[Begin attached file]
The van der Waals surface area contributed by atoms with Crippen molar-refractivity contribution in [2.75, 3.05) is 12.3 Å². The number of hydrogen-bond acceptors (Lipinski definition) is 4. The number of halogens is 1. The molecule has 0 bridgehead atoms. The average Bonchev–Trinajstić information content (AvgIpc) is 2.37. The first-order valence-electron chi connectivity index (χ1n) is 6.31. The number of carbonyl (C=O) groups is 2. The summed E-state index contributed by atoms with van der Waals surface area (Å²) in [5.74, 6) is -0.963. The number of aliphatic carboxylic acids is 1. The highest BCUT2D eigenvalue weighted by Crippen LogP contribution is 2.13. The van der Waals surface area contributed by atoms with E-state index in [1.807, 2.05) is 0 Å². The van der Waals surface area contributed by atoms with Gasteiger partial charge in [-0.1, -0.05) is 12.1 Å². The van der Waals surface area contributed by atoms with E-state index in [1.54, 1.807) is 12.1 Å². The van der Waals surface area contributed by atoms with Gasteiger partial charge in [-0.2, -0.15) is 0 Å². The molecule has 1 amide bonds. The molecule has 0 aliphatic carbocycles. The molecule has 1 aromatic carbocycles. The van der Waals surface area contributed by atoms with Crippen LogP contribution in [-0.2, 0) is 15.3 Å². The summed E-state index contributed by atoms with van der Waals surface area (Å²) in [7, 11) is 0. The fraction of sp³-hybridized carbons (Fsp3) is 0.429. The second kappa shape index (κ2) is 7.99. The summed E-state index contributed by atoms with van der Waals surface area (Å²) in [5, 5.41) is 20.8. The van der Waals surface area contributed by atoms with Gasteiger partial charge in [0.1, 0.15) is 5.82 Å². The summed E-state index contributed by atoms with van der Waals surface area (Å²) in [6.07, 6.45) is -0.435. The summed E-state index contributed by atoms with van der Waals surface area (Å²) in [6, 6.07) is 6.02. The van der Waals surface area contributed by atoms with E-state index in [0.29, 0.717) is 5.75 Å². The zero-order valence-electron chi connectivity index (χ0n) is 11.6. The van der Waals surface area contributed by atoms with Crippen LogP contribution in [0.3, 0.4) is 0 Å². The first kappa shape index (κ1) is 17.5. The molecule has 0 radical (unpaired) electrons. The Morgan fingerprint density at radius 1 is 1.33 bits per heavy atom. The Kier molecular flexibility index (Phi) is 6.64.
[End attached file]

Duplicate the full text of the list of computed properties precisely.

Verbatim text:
The van der Waals surface area contributed by atoms with Crippen molar-refractivity contribution in [2.75, 3.05) is 12.3 Å². The number of hydrogen-bond acceptors (Lipinski definition) is 4. The number of halogens is 1. The molecule has 0 bridgehead atoms. The average Bonchev–Trinajstić information content (AvgIpc) is 2.37. The first-order valence-electron chi connectivity index (χ1n) is 6.31. The number of carbonyl (C=O) groups is 2. The summed E-state index contributed by atoms with van der Waals surface area (Å²) in [5.74, 6) is -0.963. The number of aliphatic carboxylic acids is 1. The highest BCUT2D eigenvalue weighted by Crippen LogP contribution is 2.13. The van der Waals surface area contributed by atoms with E-state index in [1.807, 2.05) is 0 Å². The van der Waals surface area contributed by atoms with Gasteiger partial charge in [-0.1, -0.05) is 12.1 Å². The van der Waals surface area contributed by atoms with E-state index in [1.54, 1.807) is 12.1 Å². The van der Waals surface area contributed by atoms with Gasteiger partial charge in [-0.2, -0.15) is 0 Å². The molecule has 1 amide bonds. The molecule has 0 aliphatic carbocycles. The molecule has 1 aromatic carbocycles. The van der Waals surface area contributed by atoms with Crippen LogP contribution in [-0.2, 0) is 15.3 Å². The summed E-state index contributed by atoms with van der Waals surface area (Å²) in [7, 11) is 0. The fraction of sp³-hybridized carbons (Fsp3) is 0.429. The second kappa shape index (κ2) is 7.99. The summed E-state index contributed by atoms with van der Waals surface area (Å²) in [5, 5.41) is 20.8. The van der Waals surface area contributed by atoms with Gasteiger partial charge in [0.1, 0.15) is 5.82 Å². The summed E-state index contributed by atoms with van der Waals surface area (Å²) in [6.07, 6.45) is -0.435. The summed E-state index contributed by atoms with van der Waals surface area (Å²) in [6, 6.07) is 6.02. The van der Waals surface area contributed by atoms with E-state index in [0.29, 0.717) is 5.75 Å². The zero-order valence-electron chi connectivity index (χ0n) is 11.6. The van der Waals surface area contributed by atoms with Crippen LogP contribution in [0.3, 0.4) is 0 Å². The first kappa shape index (κ1) is 17.5. The molecule has 0 radical (unpaired) electrons. The Morgan fingerprint density at radius 1 is 1.33 bits per heavy atom. The Kier molecular flexibility index (Phi) is 6.64.